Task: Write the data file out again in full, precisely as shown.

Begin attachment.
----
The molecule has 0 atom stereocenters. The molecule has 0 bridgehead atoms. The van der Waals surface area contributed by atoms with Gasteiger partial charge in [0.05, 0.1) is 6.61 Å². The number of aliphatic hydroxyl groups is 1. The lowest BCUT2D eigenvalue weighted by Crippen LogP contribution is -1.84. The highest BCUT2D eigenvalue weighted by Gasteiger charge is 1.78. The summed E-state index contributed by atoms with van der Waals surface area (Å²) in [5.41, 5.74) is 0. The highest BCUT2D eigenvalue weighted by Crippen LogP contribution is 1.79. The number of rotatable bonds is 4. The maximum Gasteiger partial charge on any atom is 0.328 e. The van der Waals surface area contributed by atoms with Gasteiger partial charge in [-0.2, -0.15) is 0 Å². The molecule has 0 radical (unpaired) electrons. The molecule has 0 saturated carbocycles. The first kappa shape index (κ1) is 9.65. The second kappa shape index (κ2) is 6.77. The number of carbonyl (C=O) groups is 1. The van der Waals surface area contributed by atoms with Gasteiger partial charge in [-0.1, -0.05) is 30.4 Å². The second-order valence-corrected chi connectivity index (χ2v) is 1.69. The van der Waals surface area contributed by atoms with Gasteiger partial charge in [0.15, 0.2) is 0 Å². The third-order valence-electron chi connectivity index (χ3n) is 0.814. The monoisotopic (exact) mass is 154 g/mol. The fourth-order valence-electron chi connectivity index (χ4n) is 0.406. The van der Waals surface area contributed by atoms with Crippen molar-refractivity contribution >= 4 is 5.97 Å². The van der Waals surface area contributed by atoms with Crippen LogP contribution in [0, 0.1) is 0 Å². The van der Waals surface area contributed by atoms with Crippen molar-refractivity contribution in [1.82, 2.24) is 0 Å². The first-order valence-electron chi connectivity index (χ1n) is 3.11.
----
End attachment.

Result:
The molecule has 0 atom stereocenters. The molecule has 0 bridgehead atoms. The van der Waals surface area contributed by atoms with Gasteiger partial charge in [0.05, 0.1) is 6.61 Å². The number of aliphatic hydroxyl groups is 1. The lowest BCUT2D eigenvalue weighted by Crippen LogP contribution is -1.84. The highest BCUT2D eigenvalue weighted by Gasteiger charge is 1.78. The summed E-state index contributed by atoms with van der Waals surface area (Å²) in [5.41, 5.74) is 0. The highest BCUT2D eigenvalue weighted by Crippen LogP contribution is 1.79. The number of rotatable bonds is 4. The maximum Gasteiger partial charge on any atom is 0.328 e. The van der Waals surface area contributed by atoms with Gasteiger partial charge in [-0.2, -0.15) is 0 Å². The molecule has 0 radical (unpaired) electrons. The molecule has 0 saturated carbocycles. The first kappa shape index (κ1) is 9.65. The second kappa shape index (κ2) is 6.77. The number of carbonyl (C=O) groups is 1. The van der Waals surface area contributed by atoms with Gasteiger partial charge in [-0.1, -0.05) is 30.4 Å². The second-order valence-corrected chi connectivity index (χ2v) is 1.69. The van der Waals surface area contributed by atoms with Gasteiger partial charge in [0.15, 0.2) is 0 Å². The third-order valence-electron chi connectivity index (χ3n) is 0.814. The monoisotopic (exact) mass is 154 g/mol. The fourth-order valence-electron chi connectivity index (χ4n) is 0.406. The van der Waals surface area contributed by atoms with Crippen molar-refractivity contribution >= 4 is 5.97 Å². The van der Waals surface area contributed by atoms with Crippen LogP contribution in [0, 0.1) is 0 Å². The van der Waals surface area contributed by atoms with Crippen molar-refractivity contribution in [1.82, 2.24) is 0 Å². The first-order valence-electron chi connectivity index (χ1n) is 3.11.